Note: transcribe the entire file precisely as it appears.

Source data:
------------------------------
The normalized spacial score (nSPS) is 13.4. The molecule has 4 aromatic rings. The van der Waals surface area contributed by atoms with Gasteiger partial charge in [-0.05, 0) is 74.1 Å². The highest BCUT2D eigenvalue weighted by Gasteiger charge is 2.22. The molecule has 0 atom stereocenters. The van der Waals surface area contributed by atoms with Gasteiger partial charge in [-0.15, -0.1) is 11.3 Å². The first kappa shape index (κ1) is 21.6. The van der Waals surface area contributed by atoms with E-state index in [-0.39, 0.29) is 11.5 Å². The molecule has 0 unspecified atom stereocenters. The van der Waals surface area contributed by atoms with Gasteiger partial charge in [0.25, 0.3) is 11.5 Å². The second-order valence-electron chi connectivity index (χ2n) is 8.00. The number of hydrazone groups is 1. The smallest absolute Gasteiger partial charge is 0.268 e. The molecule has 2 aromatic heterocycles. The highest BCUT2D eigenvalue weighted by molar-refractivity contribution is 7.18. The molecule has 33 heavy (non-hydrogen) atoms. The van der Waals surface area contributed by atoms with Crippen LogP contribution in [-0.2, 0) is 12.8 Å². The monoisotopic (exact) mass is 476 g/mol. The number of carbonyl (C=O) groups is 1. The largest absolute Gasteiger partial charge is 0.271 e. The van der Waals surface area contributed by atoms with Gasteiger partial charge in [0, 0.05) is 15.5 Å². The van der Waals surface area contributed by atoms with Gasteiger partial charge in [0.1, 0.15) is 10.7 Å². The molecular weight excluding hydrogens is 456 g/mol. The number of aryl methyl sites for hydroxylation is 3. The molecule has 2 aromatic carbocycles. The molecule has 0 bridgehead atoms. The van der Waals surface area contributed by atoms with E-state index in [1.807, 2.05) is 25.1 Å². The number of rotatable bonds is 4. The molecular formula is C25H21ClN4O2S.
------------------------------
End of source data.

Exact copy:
The normalized spacial score (nSPS) is 13.4. The molecule has 4 aromatic rings. The van der Waals surface area contributed by atoms with Gasteiger partial charge in [-0.05, 0) is 74.1 Å². The highest BCUT2D eigenvalue weighted by Gasteiger charge is 2.22. The molecule has 0 atom stereocenters. The van der Waals surface area contributed by atoms with Gasteiger partial charge in [-0.15, -0.1) is 11.3 Å². The first kappa shape index (κ1) is 21.6. The van der Waals surface area contributed by atoms with E-state index in [-0.39, 0.29) is 11.5 Å². The molecule has 0 unspecified atom stereocenters. The van der Waals surface area contributed by atoms with Gasteiger partial charge in [0.25, 0.3) is 11.5 Å². The second-order valence-electron chi connectivity index (χ2n) is 8.00. The number of hydrazone groups is 1. The smallest absolute Gasteiger partial charge is 0.268 e. The molecule has 2 aromatic heterocycles. The highest BCUT2D eigenvalue weighted by molar-refractivity contribution is 7.18. The molecule has 33 heavy (non-hydrogen) atoms. The van der Waals surface area contributed by atoms with Crippen LogP contribution in [-0.2, 0) is 12.8 Å². The monoisotopic (exact) mass is 476 g/mol. The number of carbonyl (C=O) groups is 1. The largest absolute Gasteiger partial charge is 0.271 e. The van der Waals surface area contributed by atoms with Gasteiger partial charge in [0, 0.05) is 15.5 Å². The van der Waals surface area contributed by atoms with Gasteiger partial charge in [0.1, 0.15) is 10.7 Å². The molecular weight excluding hydrogens is 456 g/mol. The number of aryl methyl sites for hydroxylation is 3. The molecule has 2 aromatic carbocycles. The molecule has 0 bridgehead atoms. The van der Waals surface area contributed by atoms with E-state index in [1.807, 2.05) is 25.1 Å². The number of rotatable bonds is 4. The molecular formula is C25H21ClN4O2S.